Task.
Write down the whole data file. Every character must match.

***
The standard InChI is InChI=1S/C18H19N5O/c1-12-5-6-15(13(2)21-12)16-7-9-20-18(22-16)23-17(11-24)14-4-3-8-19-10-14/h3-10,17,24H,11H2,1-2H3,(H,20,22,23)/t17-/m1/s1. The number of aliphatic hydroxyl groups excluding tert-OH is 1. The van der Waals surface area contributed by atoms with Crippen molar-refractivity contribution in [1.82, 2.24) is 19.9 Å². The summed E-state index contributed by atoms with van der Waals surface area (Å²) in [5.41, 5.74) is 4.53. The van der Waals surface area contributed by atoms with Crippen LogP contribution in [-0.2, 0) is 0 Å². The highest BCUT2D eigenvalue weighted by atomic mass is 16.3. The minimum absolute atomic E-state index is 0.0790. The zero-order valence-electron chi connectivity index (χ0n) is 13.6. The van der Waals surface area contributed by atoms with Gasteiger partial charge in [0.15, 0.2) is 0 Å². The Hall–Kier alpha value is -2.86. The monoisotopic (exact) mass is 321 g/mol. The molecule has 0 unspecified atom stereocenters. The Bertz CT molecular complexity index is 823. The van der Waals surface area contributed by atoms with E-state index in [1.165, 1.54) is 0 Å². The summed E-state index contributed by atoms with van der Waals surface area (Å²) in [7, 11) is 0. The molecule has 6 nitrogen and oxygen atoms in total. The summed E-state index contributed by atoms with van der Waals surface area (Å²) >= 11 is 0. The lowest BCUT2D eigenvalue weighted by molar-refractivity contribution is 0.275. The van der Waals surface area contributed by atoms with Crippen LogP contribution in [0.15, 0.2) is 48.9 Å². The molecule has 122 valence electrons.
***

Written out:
The standard InChI is InChI=1S/C18H19N5O/c1-12-5-6-15(13(2)21-12)16-7-9-20-18(22-16)23-17(11-24)14-4-3-8-19-10-14/h3-10,17,24H,11H2,1-2H3,(H,20,22,23)/t17-/m1/s1. The number of aliphatic hydroxyl groups excluding tert-OH is 1. The van der Waals surface area contributed by atoms with Crippen molar-refractivity contribution in [1.82, 2.24) is 19.9 Å². The summed E-state index contributed by atoms with van der Waals surface area (Å²) in [5.41, 5.74) is 4.53. The van der Waals surface area contributed by atoms with Crippen LogP contribution in [-0.2, 0) is 0 Å². The highest BCUT2D eigenvalue weighted by atomic mass is 16.3. The minimum absolute atomic E-state index is 0.0790. The zero-order valence-electron chi connectivity index (χ0n) is 13.6. The van der Waals surface area contributed by atoms with Gasteiger partial charge in [0.15, 0.2) is 0 Å². The Hall–Kier alpha value is -2.86. The monoisotopic (exact) mass is 321 g/mol. The molecule has 0 unspecified atom stereocenters. The Bertz CT molecular complexity index is 823. The van der Waals surface area contributed by atoms with E-state index in [1.165, 1.54) is 0 Å². The summed E-state index contributed by atoms with van der Waals surface area (Å²) in [7, 11) is 0. The molecule has 6 nitrogen and oxygen atoms in total. The summed E-state index contributed by atoms with van der Waals surface area (Å²) >= 11 is 0. The lowest BCUT2D eigenvalue weighted by molar-refractivity contribution is 0.275. The van der Waals surface area contributed by atoms with Crippen LogP contribution in [0.15, 0.2) is 48.9 Å². The molecule has 122 valence electrons.